Depp said at a certain point in the relationship, he alleged he was “not allowed to be right, not allowed to have a voice.”

“What enters your mind is, you start to slowly realize that you are in a relationship with your mother,” he said.

During Depp’s testimony on Monday, the actor detailed how his mother was physically and psychologically abusive to him, his siblings, and his father growing up. Depp said she also attempted suicide by overdosing on pills when Depp’s father left her. 

When asked why Depp stayed with Heard, despite the alleged physical abuse and bullying, he said it probably had to do with his seeing his father staying with his mother for so many years and being the recipient of abuse himself.

“I can only say that I stayed through all that…I’m sure that it’s somehow related to my father remaining stoic as my mother would beat him to death,” he said.

Last week, the couple’s former marriage counselor said she believed both Depp and Heard engaged in “mutual abuse.” Therapist Laurel Anderson also said she saw bruises on Heard’s face at one point.

Anderson also said of Heard that she would allegedly “initiate a fight” if she felt disrespected and that when Depp would attempt to leave during an argument, Heard “would strike him to keep him there.”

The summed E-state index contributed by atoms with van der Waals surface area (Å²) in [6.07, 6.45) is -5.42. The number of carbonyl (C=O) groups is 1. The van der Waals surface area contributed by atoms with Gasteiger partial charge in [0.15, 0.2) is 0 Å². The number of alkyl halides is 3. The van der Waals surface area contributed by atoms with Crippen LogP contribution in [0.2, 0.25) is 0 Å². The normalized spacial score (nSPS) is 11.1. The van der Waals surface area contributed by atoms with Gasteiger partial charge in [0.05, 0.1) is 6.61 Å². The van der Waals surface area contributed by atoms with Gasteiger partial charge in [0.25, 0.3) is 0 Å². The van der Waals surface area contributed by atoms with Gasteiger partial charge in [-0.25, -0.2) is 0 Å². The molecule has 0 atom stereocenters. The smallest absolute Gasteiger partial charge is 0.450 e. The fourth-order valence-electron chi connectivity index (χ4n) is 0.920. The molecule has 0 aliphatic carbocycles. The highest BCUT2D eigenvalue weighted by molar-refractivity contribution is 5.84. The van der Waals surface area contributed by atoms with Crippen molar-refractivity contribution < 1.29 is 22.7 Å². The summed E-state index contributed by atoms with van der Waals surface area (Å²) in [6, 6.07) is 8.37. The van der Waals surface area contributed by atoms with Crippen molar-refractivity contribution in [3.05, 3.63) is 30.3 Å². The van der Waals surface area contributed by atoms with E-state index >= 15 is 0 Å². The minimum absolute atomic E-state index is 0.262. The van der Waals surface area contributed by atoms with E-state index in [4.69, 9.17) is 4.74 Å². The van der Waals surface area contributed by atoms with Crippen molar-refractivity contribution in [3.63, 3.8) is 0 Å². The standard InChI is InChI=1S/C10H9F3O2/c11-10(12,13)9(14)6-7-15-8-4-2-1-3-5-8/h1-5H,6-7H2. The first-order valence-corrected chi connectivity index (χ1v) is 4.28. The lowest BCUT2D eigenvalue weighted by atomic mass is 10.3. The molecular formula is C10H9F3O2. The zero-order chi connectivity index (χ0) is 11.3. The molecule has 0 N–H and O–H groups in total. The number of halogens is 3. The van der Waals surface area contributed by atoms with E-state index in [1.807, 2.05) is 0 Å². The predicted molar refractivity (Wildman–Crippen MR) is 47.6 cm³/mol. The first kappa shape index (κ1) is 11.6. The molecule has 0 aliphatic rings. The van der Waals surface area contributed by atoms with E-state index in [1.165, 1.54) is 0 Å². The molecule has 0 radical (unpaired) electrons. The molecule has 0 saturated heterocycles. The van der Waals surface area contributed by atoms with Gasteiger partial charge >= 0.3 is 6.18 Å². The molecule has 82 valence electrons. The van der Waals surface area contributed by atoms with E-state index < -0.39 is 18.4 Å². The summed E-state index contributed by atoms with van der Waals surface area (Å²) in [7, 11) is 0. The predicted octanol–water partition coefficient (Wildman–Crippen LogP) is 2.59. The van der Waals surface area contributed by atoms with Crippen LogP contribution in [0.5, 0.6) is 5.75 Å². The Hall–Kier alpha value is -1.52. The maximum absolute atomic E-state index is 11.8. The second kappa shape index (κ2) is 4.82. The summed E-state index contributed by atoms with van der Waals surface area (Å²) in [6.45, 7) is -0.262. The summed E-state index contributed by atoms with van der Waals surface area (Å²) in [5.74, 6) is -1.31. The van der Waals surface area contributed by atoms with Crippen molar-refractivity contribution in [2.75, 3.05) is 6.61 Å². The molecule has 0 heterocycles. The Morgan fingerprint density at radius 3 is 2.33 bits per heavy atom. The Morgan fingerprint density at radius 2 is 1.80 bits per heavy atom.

On Monday, Depp’s security guard said he photographed injuries, such as scratches and bruises, on Depp’s face. The photos, taken on two separate occasions in 2015, were also shared with the jurors and submitted as evidence by Depp’s lawyers. Sean Bett claimed he never saw any physical injuries on Heard, nor did he ever hear Heard complain about being abused by Depp.

Heard is also expected to testify in the trial at some point. Other famous names on the witness list slated to testify, either in person or via video link, include tech mogul Elon Musk and actors James Franco and Paul Bettany. 

If you are experiencing domestic abuse, or if you believe someone you know is being abused, contact The National Domestic Violence Hotline. The hotline can be reached at 1-800-799-SAFE or spoken with online via the hotline’s website. Mobile phone owners can also text “START” to the number 88788.

If you or someone you know may be considering suicide, contact the National Suicide Prevention Lifeline at 1-800-273-8255 (En Español: 1-888-628-9454; Deaf and Hard of Hearing: 1-800-799-4889) or the Crisis Text Line by texting HOME to 741741. A list of international crisis resources can be found here.

About the author

Danny Peterson

Danny Peterson

Danny Peterson covers entertainment news for WGTC and has previously enjoyed writing about housing, homelessness, the coronavirus pandemic, historic 2020 Oregon wildfires, and racial justice protests. Originally from Juneau, Alaska, Danny received his Bachelor's degree in English Literature from the University of Alaska Southeast and a Master's in Multimedia Journalism from the University of Oregon. He has written for The Portland Observer, worked as a digital enterprise reporter at KOIN 6 News, and is the co-producer of the award-winning documentary 'Escape from Eagle Creek.'